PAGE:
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Spokane, Washington  Est. May 19, 1883
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3-Minute Mic brings lively literary energy

Monthly event turns Auntie’s into local poetry showcase

You’re encouraged to be relatively quiet in a bookstore, to browse and read silently without disturbing anybody. That’s not the case with 3-Minute Mic. On the first Friday of every month, the main floor of Auntie’s Bookstore is overrun by poets, and they aren’t shy about being heard.

“We’re pretty loud, we clap,” said local poet and 3-Minute Mic host Chris Cook. “It’s not a typical book reading at a bookstore. We don’t do the library thing.”

Cook, also a trumpet player in the Spokane Symphony, started 3-Minute Mic in collaboration with Auntie’s in April 2013, and he recalls the first event drawing an audience of 85. The concept is simple: Readers have 180 seconds to perform something they’ve written, be it poetry, lyrics or prose.

“We have a healthy number of readers every time,” Cook said. “We’ve had at least six new readers each time, and it spans generations. … Sometimes it’s quiet and sometimes it’s really full. If it fills up the back steps, that’s a good sign. I’m always very heartened by the overflow.”

The two halves of the 3-Minute Mic events are broken up by a recurring feature called “Remember the Word,” which has local personalities presenting work by late authors they admire. Cook says he likes to book people who aren’t necessarily associated with the poetry community, which imbues the feature with a sense of variety and unpredictability.

Recent “Remember the Word” highlights have included local jazz singer Abbey Crawford performing the Irish standard “Danny Boy,” Spokane Public Radio personality Verne Windham playing Benjamin Britten horn calls and U.S. Children’s Poet Laureate Kenn Nesbitt reading morbid morality tales from Old World Germany.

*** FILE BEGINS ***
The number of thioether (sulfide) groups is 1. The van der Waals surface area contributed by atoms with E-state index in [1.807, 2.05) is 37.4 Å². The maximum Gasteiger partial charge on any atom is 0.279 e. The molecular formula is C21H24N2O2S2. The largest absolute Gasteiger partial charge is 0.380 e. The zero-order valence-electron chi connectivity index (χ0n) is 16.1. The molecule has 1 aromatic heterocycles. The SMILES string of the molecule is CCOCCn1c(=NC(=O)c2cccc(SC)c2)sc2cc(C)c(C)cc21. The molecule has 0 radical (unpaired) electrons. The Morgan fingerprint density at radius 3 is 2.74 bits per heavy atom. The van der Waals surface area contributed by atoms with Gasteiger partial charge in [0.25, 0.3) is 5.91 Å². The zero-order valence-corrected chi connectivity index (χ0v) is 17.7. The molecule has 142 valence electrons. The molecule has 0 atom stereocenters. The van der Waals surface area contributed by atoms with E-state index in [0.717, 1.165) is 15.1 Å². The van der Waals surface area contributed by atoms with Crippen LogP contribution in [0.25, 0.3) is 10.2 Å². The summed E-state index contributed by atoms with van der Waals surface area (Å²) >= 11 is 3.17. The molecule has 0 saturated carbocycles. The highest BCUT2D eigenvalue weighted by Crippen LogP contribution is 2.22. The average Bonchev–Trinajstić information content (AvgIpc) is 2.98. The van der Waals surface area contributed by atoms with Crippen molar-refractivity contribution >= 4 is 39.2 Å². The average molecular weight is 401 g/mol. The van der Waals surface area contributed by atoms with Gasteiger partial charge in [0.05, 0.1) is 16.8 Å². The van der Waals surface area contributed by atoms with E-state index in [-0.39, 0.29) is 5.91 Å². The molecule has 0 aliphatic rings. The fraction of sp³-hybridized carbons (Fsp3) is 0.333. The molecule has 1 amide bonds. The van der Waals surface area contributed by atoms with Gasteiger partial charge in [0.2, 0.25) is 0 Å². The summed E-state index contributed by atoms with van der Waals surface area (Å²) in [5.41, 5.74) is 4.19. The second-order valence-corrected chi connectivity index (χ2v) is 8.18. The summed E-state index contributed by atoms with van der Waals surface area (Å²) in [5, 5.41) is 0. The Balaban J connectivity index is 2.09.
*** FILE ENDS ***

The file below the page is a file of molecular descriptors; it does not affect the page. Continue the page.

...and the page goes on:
This week’s “Remember” features local poet Mark Anderson, best known around town as the host of Neato Burrito’s weekly Broken Mic. Anderson has read his own work at 3-Minute Mic before, but this will be the first time he’s performed someone else’s.

“Since there haven’t been many poets featured in the last few years, I have to do something special,” Anderson said. “So I want to perform a whole set by memory of some poets that have inspired me. I want to do it in part because it’s a challenge, and party because memorization is really important in poetry.”

But it’s the venue that really makes 3-Minute Mic different than your typical open mic poetry reading: Auntie’s is a comfortable middle ground between the intimacy of a coffee shop and the rambunctious atmosphere of a bar.

“There are a lot of people who are comfortable coming into a bookstore and reading,” Anderson said, “but they might not be comfortable going into the loud, raucous nights at Neato Burrito and don’t see themselves at a poetry slam.”

And Cook, who has been an integral part of Spokane’s art and poetry scene since the late ’90s, believes that the continued success of events in the same vein as 3-Minute Mic prove that Spokane has an insatiable desire for art and culture.

“It’s an entire night of individual artists performing for you, and it’s free,” he said. “There’s a reason that this tradition is still here. … I’m happy to have it be a part of an outstandingly flourishing arts scene. I’m so proud of this town and happy to be from this town, and I’m glad there’s a hunger for it.”

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